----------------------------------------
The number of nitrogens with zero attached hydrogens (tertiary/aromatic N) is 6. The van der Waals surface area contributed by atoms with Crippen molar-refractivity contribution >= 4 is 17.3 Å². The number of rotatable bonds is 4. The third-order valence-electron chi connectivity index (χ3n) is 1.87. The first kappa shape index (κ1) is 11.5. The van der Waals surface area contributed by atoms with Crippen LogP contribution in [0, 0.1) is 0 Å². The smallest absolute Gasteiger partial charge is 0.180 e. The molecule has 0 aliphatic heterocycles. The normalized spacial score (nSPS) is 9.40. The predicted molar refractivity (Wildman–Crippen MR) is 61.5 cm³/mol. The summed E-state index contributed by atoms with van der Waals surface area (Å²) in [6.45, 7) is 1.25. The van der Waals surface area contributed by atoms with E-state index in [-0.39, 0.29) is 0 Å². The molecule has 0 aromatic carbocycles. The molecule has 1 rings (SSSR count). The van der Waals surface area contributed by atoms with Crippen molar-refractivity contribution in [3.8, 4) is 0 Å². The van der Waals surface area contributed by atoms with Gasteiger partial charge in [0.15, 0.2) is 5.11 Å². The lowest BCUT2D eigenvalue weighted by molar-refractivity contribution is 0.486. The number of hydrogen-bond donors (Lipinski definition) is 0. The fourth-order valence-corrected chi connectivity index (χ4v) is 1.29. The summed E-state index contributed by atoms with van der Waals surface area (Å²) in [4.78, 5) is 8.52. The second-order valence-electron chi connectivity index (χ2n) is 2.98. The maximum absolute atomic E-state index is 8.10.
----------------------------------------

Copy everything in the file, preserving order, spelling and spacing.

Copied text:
The number of nitrogens with zero attached hydrogens (tertiary/aromatic N) is 6. The van der Waals surface area contributed by atoms with Crippen molar-refractivity contribution >= 4 is 17.3 Å². The number of rotatable bonds is 4. The third-order valence-electron chi connectivity index (χ3n) is 1.87. The first kappa shape index (κ1) is 11.5. The van der Waals surface area contributed by atoms with Crippen LogP contribution in [0, 0.1) is 0 Å². The smallest absolute Gasteiger partial charge is 0.180 e. The molecule has 0 aliphatic heterocycles. The normalized spacial score (nSPS) is 9.40. The predicted molar refractivity (Wildman–Crippen MR) is 61.5 cm³/mol. The summed E-state index contributed by atoms with van der Waals surface area (Å²) in [6.45, 7) is 1.25. The van der Waals surface area contributed by atoms with E-state index in [-0.39, 0.29) is 0 Å². The molecule has 0 aromatic carbocycles. The molecule has 1 rings (SSSR count). The van der Waals surface area contributed by atoms with Crippen molar-refractivity contribution in [3.8, 4) is 0 Å². The van der Waals surface area contributed by atoms with Gasteiger partial charge in [0.15, 0.2) is 5.11 Å². The lowest BCUT2D eigenvalue weighted by molar-refractivity contribution is 0.486. The number of hydrogen-bond donors (Lipinski definition) is 0. The fourth-order valence-corrected chi connectivity index (χ4v) is 1.29. The summed E-state index contributed by atoms with van der Waals surface area (Å²) in [4.78, 5) is 8.52. The second-order valence-electron chi connectivity index (χ2n) is 2.98. The maximum absolute atomic E-state index is 8.10.